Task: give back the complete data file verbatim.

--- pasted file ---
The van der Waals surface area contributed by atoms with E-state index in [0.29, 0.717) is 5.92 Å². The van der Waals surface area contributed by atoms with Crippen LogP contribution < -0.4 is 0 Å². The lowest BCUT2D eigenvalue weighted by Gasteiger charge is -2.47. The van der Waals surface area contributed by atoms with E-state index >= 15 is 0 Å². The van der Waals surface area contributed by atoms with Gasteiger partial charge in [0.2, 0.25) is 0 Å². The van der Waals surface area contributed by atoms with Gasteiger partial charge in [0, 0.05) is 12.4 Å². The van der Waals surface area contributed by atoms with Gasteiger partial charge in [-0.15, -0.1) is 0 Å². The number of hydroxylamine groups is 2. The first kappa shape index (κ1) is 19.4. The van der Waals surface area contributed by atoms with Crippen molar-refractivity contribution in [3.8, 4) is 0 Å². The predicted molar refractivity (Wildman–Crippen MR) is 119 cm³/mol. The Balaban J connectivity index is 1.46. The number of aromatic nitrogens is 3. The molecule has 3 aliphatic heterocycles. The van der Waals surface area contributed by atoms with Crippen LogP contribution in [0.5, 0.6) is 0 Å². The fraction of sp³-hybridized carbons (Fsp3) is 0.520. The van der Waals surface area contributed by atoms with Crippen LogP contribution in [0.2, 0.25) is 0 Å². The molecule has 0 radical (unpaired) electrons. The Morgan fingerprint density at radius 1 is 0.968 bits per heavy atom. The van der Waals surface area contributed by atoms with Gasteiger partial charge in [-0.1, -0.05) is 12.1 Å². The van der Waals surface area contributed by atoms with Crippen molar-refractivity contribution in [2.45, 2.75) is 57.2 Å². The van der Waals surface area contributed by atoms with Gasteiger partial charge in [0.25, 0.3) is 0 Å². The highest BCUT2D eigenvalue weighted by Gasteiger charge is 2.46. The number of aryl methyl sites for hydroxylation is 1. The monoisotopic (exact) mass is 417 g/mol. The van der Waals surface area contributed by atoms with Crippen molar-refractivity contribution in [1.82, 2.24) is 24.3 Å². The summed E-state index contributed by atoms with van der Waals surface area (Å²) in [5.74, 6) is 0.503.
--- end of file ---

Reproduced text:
The van der Waals surface area contributed by atoms with E-state index in [0.29, 0.717) is 5.92 Å². The van der Waals surface area contributed by atoms with Crippen LogP contribution < -0.4 is 0 Å². The lowest BCUT2D eigenvalue weighted by Gasteiger charge is -2.47. The van der Waals surface area contributed by atoms with E-state index >= 15 is 0 Å². The van der Waals surface area contributed by atoms with Gasteiger partial charge in [0.2, 0.25) is 0 Å². The van der Waals surface area contributed by atoms with Gasteiger partial charge in [0, 0.05) is 12.4 Å². The van der Waals surface area contributed by atoms with Gasteiger partial charge in [-0.15, -0.1) is 0 Å². The number of hydroxylamine groups is 2. The first kappa shape index (κ1) is 19.4. The van der Waals surface area contributed by atoms with Crippen molar-refractivity contribution in [3.8, 4) is 0 Å². The predicted molar refractivity (Wildman–Crippen MR) is 119 cm³/mol. The Balaban J connectivity index is 1.46. The number of aromatic nitrogens is 3. The molecule has 3 aliphatic heterocycles. The van der Waals surface area contributed by atoms with Crippen LogP contribution in [0.5, 0.6) is 0 Å². The fraction of sp³-hybridized carbons (Fsp3) is 0.520. The van der Waals surface area contributed by atoms with Crippen LogP contribution in [0.2, 0.25) is 0 Å². The molecule has 0 radical (unpaired) electrons. The Morgan fingerprint density at radius 1 is 0.968 bits per heavy atom. The van der Waals surface area contributed by atoms with Gasteiger partial charge in [-0.1, -0.05) is 12.1 Å². The van der Waals surface area contributed by atoms with Crippen molar-refractivity contribution in [2.45, 2.75) is 57.2 Å². The van der Waals surface area contributed by atoms with Gasteiger partial charge in [0.25, 0.3) is 0 Å². The highest BCUT2D eigenvalue weighted by Gasteiger charge is 2.46. The number of aryl methyl sites for hydroxylation is 1. The monoisotopic (exact) mass is 417 g/mol. The van der Waals surface area contributed by atoms with Crippen molar-refractivity contribution in [1.82, 2.24) is 24.3 Å². The summed E-state index contributed by atoms with van der Waals surface area (Å²) in [5.74, 6) is 0.503.